Gold and silver coins may have been the currency of kings, but the average person handled a lot of copper. Copper was easier to find than gold or silver and easy to work, so it has been shaped over the centuries into tools, jewelry, and (of course) coins. Copper coins have a particularly rich history in the United States. If you're interested in exploring U.S. coins for your collection, consider adding some of these copper pieces to your collection.
1.) The Half-Cent Piece
One of the first coins produced in the United States, the half-cent piece produced in 1793 was pure copper. Because only 35,334 pieces were minted that year, even a low-quality piece can be worth several hundred dollars. Half-cent pieces still had a lot of use in the early era of the colonial market. A pound of potatoes, for example, could be had for a cent and a half.
2.) The One-Cent Piece
The U.S. one-cent piece, also known by the English pseudonym as a "penny," has been composed mostly of zinc with only 2.5% copper content since 1982. However, the ordinary penny produced prior to that year was 95% copper. While the use of pennies has declined over years (and may eventually stop, if the U.S. follows the patterns of nations like Canada), pennies were actually once quite important to commerce. The average tradesman at the start of 1900, for example, earned $.37 per hour and a pound of rice could be had for a mere $.07.
3.) The Two-Cent Piece
Many people aren't even aware that the U.S. ever had a two-cent copper piece. Produced only from 1864-1873, the coin started out popular but faded out of circulation fairly quickly. This unusual copper coin has a shield underneath a banner that proclaims "In God We Trust" on the front and a wheat wreath on the back with a prominent "2" in the center. Many of them were bought back by the government and melted down, making this an interesting coin to add to any collection.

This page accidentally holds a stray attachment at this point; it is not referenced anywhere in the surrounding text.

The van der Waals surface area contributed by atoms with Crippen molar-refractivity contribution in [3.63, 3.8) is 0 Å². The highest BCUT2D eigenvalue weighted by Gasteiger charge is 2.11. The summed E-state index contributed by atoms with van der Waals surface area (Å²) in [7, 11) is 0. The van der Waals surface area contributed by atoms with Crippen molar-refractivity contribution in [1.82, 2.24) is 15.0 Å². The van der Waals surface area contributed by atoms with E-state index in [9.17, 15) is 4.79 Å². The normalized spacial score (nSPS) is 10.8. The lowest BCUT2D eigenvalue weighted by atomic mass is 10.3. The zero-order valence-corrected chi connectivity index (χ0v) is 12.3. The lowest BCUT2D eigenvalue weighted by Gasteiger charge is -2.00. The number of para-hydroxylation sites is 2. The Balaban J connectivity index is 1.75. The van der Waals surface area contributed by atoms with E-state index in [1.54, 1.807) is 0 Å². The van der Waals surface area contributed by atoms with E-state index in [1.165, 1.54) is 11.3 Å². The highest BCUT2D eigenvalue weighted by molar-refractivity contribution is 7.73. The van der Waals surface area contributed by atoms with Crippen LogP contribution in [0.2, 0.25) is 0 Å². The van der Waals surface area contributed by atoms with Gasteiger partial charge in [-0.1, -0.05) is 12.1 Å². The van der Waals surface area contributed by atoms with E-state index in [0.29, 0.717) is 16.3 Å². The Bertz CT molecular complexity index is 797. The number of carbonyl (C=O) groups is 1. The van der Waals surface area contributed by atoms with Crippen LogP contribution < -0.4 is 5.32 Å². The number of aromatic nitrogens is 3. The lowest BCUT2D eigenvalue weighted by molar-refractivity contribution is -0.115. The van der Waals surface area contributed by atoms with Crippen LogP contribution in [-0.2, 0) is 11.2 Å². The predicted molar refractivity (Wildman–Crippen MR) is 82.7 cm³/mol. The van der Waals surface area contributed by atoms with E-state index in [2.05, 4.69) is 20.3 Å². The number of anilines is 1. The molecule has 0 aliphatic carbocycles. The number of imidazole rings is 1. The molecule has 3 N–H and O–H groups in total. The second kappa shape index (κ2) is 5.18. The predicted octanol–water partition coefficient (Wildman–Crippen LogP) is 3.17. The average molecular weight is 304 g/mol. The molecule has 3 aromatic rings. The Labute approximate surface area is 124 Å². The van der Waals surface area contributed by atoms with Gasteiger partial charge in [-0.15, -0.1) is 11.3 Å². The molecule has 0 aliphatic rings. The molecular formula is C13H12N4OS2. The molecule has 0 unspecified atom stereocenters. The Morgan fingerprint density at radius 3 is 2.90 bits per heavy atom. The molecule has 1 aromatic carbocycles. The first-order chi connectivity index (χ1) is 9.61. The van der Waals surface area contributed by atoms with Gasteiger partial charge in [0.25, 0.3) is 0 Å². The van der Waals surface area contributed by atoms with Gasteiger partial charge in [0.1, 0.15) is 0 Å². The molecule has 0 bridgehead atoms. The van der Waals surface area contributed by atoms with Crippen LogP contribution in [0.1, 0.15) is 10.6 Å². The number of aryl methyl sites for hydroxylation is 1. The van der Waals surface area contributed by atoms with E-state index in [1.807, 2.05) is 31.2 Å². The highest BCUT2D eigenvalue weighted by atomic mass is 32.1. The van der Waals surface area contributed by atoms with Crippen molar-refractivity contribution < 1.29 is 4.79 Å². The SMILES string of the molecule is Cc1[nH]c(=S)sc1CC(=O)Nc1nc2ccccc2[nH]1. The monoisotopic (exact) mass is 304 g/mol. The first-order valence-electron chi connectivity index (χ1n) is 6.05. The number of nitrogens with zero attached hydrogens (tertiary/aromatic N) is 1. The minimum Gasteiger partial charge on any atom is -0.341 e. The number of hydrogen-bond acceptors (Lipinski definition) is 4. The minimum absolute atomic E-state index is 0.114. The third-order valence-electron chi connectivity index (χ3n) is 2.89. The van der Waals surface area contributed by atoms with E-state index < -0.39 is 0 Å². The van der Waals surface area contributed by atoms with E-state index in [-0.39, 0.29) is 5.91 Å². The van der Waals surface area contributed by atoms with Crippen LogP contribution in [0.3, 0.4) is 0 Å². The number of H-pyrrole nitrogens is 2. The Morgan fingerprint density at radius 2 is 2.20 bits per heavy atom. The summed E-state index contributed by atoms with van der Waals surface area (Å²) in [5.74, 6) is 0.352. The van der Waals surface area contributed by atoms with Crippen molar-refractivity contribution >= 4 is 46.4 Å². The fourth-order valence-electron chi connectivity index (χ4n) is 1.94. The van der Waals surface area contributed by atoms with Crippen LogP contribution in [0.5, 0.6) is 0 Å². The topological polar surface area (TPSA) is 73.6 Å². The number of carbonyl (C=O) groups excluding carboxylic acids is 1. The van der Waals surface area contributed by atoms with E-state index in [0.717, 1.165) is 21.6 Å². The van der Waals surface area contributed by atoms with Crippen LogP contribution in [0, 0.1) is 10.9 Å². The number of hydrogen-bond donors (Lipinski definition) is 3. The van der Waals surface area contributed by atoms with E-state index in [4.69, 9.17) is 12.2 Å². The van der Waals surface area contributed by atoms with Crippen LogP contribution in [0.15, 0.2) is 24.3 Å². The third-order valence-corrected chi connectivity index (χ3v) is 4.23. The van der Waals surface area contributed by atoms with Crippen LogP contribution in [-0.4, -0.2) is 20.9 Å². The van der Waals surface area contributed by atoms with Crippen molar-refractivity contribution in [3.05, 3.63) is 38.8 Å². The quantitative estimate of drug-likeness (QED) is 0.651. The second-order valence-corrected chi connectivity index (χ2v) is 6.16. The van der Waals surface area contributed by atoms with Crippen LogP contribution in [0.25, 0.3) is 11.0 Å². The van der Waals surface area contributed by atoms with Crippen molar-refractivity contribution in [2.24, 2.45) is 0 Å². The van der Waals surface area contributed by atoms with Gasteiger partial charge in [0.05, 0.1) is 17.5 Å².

4.) The Flying Eagle
The Flying Eagle is a somewhat unique one-cent piece, comprised of 88% copper (with the rest being nickel), and it was minted only from 1856-1858. It derives its name from the graceful bird in flight on the front of the coin. The only Flying Eagles minted in 1856, were pattern coins, which means they were strictly prototypes that hadn't yet been approved for circulation. Since this coin was only in mass production for two years, it is a relatively rare coin, in any condition.
Finding something like a pre-1982 penny might just be a matter of keeping your eyes on the change that you get from the grocery store or the bank, but some of the other copper coins are harder to come by. A little investigation into local coin dealers and a search through online dealers, however, can probably turn up what you're interested in buying. Contact a business, such as Penny Pincher Coins & Jewelry, for more information.Share